[linux-elitists] RMS is at it again
Fri Dec 1 23:01:32 PST 2000
> on Fri, Dec 01, 2000 at 03:11:41PM -0800, Heather (email@example.com) wrote:
> > Read again - I suggest that they point to a debian-maintained copy AND
> > refer to the FSF. One further assumes that the reference to the copy
> > held at the FSF shouldn't be necessary if you *have* the local copy (as
> > you should) ... but you could refer to both and compare them.
> > > The issue isn't one of finding an appropriate license, it's accommodating
> > > the requirements of the GNU GPL.
> > Or discovering that too deep a hole is being dug regarding it 8(
That the problem is a real problem, but lay undiscovered for long enough that
there is no easy way out. Or the classic comment "when you discover you've
dug yourself a hole that's too deep... stop digging"
Thus the croggle-eyes emoticon
> Tantrum or otherwise, his reasoning and line are consistant.
> > > 1. Debian as a whole. In which case, we're compliant.
> > > 2. An individual archive file. In which case, we're not, and the
> > > solution is to add a copy of the L/GPL explicitly to each .deb
> > > governed by the L/GPL.
> > > 3. A set of files, not necessarily integrally combined. In which
> > > case, a social and procedural, but not technical, fix is possible.
> > > In the event of automated downloads, the tools will ensure that
> > > individuals have a copy of the L/GPL. In the event of manual
> > > downloads, the recipient is directed to download a copy of the the
> > > L/GPL, but the Debian project can't be held accountable for this
> > > noncompliance.
> > I can hope for 3, because then my suggestion of a clear (but short)
> > notice and a dependency on a package GPL-version-2 or
> > GPL-version-2plus, etc. would be fine. And easy to do in the small
> > scale, though a pain to do to every package til the pot's right...
> > > The problem isn't Debian CDs and live-system updates, it's individual
> > > .deb distributions. Agreement on that?
> > I suppose this is why I am being most snippy about it - I'm directly in the
> > affected group.
> Expand again: You're in this group because:
> (a) You're downloading .debs over the net with apt-get
> If the first, I'd make the argument that you're pulling down componenets
> of a work within a framework that assures you've already got the
> license(s) on the system, and will get them for you if you don't.
Well, I am, but that's covered if they allow what debian are planning for.
> (b) You're using individual .debs as part of other projects on
> non-Debian distributions or installations?
> If the second, well, I hope my option (3) will stand.
possibly yes. Part of the freedom I enjoy with Linux is taking parts from
whichever distros or source pools work (as long as their licenses like each
other) to end up with a more stable system. So my SuSE workstation has a
pure-source derived kernel, lynx-ssl and dependency related parts from .deb's,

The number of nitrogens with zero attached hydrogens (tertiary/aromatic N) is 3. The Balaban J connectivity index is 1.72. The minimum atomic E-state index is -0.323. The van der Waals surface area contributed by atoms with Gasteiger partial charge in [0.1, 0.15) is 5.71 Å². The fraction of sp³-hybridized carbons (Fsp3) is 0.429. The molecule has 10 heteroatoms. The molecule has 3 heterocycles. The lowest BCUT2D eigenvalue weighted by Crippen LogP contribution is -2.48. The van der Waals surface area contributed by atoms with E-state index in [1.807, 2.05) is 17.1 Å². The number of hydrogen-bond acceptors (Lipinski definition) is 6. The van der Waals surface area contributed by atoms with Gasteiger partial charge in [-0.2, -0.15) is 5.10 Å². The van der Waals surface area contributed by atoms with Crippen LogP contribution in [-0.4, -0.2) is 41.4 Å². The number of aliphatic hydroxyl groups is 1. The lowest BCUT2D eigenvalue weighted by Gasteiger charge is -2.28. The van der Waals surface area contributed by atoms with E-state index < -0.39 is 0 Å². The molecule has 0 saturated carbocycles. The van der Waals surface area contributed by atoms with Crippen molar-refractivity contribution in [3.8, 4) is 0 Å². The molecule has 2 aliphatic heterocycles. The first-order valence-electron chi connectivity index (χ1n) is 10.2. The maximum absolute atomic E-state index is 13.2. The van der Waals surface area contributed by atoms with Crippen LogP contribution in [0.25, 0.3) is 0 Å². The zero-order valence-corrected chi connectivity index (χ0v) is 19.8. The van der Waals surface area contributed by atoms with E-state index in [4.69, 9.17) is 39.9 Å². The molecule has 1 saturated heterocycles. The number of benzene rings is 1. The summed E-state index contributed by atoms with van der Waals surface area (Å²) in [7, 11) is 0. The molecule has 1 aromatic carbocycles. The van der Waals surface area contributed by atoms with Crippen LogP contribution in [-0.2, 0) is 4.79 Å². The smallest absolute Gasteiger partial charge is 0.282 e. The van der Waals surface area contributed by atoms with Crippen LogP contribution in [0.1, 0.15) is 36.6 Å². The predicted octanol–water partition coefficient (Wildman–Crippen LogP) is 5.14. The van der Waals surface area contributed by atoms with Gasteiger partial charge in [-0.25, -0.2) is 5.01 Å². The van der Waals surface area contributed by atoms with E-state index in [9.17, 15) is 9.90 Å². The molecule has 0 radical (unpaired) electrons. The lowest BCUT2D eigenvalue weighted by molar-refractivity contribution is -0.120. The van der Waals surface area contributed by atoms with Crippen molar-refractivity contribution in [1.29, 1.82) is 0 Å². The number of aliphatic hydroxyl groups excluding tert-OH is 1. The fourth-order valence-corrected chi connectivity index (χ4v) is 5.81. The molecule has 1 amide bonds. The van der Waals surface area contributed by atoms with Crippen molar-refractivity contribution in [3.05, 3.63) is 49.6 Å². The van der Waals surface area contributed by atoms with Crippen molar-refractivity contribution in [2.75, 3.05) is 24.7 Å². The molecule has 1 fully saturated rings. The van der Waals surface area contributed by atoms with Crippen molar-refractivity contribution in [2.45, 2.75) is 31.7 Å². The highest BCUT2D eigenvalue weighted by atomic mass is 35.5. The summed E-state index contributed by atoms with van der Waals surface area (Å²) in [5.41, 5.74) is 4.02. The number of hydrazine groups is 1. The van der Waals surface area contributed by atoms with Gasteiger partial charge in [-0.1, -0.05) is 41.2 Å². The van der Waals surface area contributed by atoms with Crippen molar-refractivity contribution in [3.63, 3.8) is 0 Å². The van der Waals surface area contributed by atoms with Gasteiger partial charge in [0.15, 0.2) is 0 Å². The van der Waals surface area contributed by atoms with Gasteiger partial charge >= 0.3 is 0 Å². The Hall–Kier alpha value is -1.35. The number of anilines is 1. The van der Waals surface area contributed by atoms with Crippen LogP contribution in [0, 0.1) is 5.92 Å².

and some parts from non-SuSE rpm's. So at the very least my own personal
setups are a mixture.
(c) As an avid installfester, I serve as an occasional distribution
point for Debian, so something that affects the right way to
distribute Debian, is something I feel I should pay close attention
And yes, if I 'fest for someone but the WORKING parts for a given
app are in another distro (or at another sources site), I want to
be able to use those parts. So I hope that they don't make it hard
to do so.
> > > IANAL, this is not legal advice.
> > As a curiosity: Anyone have a database somewhere of apps by license?
> SourceForge does:
> ...drill down and you'll find that this is a software map browser by
> license category.
Hmm. I'll probably read it a bit during LISA.
> I also assume that the vrms package has some way of determining that a
> package is in free or non-free.
Yes and no - it really asks the package system, which could be wrong. Some
packages are so old that the guidelines have changed slightly too. For
instance, when involved with Tuxtops stuff, I felt compelled to actually
*look* in the font packs (because many font artists are so prissy about
their licenses). They certainly didn't have enough divisions - do you mean
"non-free" like "has a shareware fee, postcardware insistance, or other
strange How To Get A License thing" or "non-free" like "you scumbag money
grubbing corporate 'shareware library' types aren't allowed to resell this
at all. Only real human individual end users need apply." The current
debian trees lump these together.
> However, my experience in crawling through /usr/doc/*/copyright a few
> weeks back was that there is a strongly pronounced lack of consistancy
> about how project copyrights are reported. Anything from a
> straightforward presentation to a detailed list of contact attempts with
> original authors and/or transcripts of conversations or email.
> It would be useful to tie this data to the popularity test though....
Interesting, how would we graph that?
* Heather * The chief enemy of creativity is "good" sense -- Picasso
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